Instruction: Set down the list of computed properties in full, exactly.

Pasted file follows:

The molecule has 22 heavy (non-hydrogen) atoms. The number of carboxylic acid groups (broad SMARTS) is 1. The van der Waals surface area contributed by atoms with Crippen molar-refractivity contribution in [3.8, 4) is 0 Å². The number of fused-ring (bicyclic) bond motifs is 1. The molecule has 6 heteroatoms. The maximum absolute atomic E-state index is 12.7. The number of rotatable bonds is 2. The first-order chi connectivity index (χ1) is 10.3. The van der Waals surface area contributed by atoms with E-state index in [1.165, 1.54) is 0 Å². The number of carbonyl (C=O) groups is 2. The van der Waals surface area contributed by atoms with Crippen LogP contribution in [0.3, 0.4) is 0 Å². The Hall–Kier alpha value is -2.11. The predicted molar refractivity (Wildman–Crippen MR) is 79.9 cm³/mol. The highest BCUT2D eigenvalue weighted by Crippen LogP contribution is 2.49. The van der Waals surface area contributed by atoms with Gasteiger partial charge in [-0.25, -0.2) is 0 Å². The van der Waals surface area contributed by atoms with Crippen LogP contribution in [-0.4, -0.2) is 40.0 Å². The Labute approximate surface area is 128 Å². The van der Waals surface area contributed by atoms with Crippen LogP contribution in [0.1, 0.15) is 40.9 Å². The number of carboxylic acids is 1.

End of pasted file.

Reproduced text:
The molecule has 22 heavy (non-hydrogen) atoms. The number of carboxylic acid groups (broad SMARTS) is 1. The van der Waals surface area contributed by atoms with Crippen molar-refractivity contribution in [3.8, 4) is 0 Å². The number of fused-ring (bicyclic) bond motifs is 1. The molecule has 6 heteroatoms. The maximum absolute atomic E-state index is 12.7. The number of rotatable bonds is 2. The first-order chi connectivity index (χ1) is 10.3. The van der Waals surface area contributed by atoms with E-state index in [1.165, 1.54) is 0 Å². The number of carbonyl (C=O) groups is 2. The van der Waals surface area contributed by atoms with Crippen LogP contribution in [0.3, 0.4) is 0 Å². The Hall–Kier alpha value is -2.11. The predicted molar refractivity (Wildman–Crippen MR) is 79.9 cm³/mol. The highest BCUT2D eigenvalue weighted by Crippen LogP contribution is 2.49. The van der Waals surface area contributed by atoms with Gasteiger partial charge in [-0.25, -0.2) is 0 Å². The van der Waals surface area contributed by atoms with Crippen LogP contribution in [-0.4, -0.2) is 40.0 Å². The Labute approximate surface area is 128 Å². The van der Waals surface area contributed by atoms with Crippen LogP contribution in [0.1, 0.15) is 40.9 Å². The number of carboxylic acids is 1.